The rituals and nostalgic journeys, along with the unconventional use of cabins and stoves on the allotment during winter time, are common trends among Turkish-Dutch gardeners – as colleague Simay Çetin and I observed during fieldwork. The sentimentality of such activities are further underscored by the playful remarks by interlocutors, who jokingly note: "It seems to be only us 'buitenlanders' who genuinely enjoy coming here during winter''.

Allotments provide a chance for marginalized groups or individuals to engage in collective endeavors, which contributes to a sense of identity and community, social inclusion, personal growth and accordingly ''they can help to shape lives and encourage social integration''. This gives individuals like Huriye and her compatriots the opportunity to negotiate their identities and to foster a sense of belonging.

Heritage and critical nostalgia
Nostalgia for a rural life likely influences Huriye's love for gardening or wanting to pass on certain ideas, memories, rituals or objects. The nostalgia she experiences most certainly informs how she engages with her heritage. This raises questions about how individuals generate their heritage, what they choose to preserve and what they creatively adapt or transmit to future generations. Thinking of heritage as a ''a creative engagement with the past in the present'' gives us the opportunity to shape our futures with an active and informed role. On the other hand, it is imperative to consider that ''forgetting is a necessary form of cultural production''.

In one of my recent recordings, Huriye is fondly recalling her childhood experiences of accompanying her mother to work in the fields between cherry trees and vineyards. She is reminiscing about their ''paradise'' with beautiful waterfalls where she used to play. Behind the nostalgic, idyllic and sentimental recollections, also lies a narrative of hard physical labor. While Huriye enjoyed her time as a child, her mother – my grandmother – bore the weight of managing the household and the land alone for seven years while my grandfather worked abroad in the Netherlands as a guest laborer. This highlights the complexity and nuances inherent in nostalgia and the generation of heritage.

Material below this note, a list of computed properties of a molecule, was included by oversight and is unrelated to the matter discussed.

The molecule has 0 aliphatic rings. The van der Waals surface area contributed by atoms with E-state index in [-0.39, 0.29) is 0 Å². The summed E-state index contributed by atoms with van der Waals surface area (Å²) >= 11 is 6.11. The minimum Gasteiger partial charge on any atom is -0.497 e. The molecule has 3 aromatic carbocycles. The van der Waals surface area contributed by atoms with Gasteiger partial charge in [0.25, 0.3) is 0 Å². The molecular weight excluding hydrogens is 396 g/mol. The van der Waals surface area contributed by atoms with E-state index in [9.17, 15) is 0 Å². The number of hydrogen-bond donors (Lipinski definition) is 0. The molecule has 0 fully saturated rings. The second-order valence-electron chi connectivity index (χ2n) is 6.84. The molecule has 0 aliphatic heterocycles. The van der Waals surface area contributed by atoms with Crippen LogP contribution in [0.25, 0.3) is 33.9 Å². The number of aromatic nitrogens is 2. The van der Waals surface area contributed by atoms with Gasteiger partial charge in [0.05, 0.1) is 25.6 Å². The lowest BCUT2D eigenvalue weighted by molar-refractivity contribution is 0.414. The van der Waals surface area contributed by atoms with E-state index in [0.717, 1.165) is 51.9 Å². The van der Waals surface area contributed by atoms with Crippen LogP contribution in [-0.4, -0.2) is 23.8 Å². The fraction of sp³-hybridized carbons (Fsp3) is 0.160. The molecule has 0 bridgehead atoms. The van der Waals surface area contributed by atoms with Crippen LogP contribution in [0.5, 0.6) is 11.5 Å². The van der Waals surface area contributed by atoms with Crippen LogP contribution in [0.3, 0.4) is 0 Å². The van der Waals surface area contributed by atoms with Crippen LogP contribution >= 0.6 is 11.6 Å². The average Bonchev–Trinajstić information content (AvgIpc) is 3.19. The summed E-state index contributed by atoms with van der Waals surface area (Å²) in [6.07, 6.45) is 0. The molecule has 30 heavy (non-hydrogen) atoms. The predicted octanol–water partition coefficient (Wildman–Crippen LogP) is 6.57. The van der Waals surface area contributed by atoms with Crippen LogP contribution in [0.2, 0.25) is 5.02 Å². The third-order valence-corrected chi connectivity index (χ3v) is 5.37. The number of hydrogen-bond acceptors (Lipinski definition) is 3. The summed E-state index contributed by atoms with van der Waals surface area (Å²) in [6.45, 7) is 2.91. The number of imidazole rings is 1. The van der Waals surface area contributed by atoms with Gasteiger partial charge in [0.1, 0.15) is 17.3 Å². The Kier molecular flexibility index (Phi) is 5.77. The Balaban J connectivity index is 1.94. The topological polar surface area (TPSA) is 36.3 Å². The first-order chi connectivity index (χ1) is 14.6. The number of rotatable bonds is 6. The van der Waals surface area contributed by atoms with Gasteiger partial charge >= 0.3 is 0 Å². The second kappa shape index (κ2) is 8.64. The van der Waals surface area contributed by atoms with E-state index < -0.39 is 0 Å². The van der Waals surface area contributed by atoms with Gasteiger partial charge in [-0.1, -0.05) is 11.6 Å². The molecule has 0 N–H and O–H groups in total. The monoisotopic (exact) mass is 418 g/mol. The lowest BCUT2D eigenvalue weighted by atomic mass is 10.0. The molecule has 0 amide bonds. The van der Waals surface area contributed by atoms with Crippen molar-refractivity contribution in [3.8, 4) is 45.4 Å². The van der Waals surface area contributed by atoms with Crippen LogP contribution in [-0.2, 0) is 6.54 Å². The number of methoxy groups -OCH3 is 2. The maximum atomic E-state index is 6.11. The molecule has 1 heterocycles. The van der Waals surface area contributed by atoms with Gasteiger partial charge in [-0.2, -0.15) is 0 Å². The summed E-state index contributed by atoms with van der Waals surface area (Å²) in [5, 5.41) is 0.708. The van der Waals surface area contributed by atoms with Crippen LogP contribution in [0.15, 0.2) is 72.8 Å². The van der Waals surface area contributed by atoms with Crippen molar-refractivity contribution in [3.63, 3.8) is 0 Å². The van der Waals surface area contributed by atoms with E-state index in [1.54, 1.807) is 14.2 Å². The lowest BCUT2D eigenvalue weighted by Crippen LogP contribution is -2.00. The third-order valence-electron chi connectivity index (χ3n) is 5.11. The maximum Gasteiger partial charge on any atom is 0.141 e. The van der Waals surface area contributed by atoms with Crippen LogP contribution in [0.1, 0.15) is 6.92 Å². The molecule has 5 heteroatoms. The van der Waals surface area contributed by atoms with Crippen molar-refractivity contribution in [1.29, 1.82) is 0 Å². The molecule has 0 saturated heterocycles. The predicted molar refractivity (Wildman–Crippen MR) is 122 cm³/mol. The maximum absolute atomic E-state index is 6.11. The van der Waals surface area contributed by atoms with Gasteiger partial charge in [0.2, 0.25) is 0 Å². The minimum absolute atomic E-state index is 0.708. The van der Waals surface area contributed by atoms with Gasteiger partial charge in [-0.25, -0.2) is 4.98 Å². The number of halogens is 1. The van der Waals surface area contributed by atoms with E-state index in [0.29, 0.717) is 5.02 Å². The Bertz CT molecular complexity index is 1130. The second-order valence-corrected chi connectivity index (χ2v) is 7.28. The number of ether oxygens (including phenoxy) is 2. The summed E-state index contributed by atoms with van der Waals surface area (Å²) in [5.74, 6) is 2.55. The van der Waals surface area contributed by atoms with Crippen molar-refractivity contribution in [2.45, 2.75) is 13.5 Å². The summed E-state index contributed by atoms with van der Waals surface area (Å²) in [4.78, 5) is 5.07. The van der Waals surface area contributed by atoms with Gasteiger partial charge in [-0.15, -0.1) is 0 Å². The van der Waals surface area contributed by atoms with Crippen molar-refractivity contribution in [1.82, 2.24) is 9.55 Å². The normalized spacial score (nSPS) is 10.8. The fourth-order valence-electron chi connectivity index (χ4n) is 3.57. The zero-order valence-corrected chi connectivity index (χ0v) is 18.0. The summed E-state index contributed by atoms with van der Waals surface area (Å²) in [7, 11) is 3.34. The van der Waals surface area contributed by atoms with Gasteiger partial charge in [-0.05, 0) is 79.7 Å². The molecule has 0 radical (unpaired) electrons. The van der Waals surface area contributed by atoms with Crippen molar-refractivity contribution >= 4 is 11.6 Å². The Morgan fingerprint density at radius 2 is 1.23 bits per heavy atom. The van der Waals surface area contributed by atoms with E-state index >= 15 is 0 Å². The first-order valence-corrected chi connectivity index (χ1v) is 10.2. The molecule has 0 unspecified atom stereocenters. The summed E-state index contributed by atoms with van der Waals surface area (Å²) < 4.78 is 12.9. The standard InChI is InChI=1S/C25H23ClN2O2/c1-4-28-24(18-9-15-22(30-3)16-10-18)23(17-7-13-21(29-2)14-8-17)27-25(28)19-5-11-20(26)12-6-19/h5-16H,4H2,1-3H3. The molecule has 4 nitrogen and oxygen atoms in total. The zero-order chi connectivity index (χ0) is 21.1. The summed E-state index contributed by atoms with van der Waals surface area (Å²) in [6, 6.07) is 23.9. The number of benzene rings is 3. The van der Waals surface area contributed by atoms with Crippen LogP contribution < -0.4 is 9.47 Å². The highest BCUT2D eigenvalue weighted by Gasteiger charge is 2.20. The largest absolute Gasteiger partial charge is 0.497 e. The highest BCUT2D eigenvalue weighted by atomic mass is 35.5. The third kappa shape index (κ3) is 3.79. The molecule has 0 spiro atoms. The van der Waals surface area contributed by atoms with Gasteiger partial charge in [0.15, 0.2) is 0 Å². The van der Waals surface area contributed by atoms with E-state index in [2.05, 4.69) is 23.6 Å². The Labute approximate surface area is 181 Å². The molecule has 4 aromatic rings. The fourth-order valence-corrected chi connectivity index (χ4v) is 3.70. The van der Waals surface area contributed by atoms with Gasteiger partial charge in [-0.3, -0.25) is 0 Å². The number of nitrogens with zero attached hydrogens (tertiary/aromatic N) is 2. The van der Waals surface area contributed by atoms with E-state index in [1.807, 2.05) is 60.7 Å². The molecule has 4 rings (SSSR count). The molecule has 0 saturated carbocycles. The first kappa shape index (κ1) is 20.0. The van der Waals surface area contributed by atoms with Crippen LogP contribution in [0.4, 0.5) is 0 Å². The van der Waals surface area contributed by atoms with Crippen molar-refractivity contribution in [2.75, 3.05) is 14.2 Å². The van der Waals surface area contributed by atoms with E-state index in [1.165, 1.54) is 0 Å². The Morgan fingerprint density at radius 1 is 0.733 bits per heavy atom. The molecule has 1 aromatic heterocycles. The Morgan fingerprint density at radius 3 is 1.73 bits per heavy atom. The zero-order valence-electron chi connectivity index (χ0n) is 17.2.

The kuzine not only facilitates social interactions and culinary traditions but also enriches sensory experiences, serving as a medium for evoking memories and fostering social and emotional connections within Turkish-Dutch allotment gardens. By recreating the ambiance of the birth village within the cabin, conscious effort is made to preserve and relive cherished moments, enriching the present with the essence of the past, navigating through complex feelings of loss, nostalgia and homemaking. The deep emotional connection to the kuzine in relation to individual narratives, highlights its significance as a symbol of home, cultural continuity, and the passing down of heritage within the allotment environment. From baking pastries to roasting chestnuts, the kuzine, versatile as it is, seems essential in Turkish-Dutch allotment gardens.

The results from this research stem from collaborative efforts with my colleague Simay Çetin as part of the project 'At Home Otherwise'. In this project we undertake field trips to allotment gardens and explore ideas such as homemaking and democratization of heritage.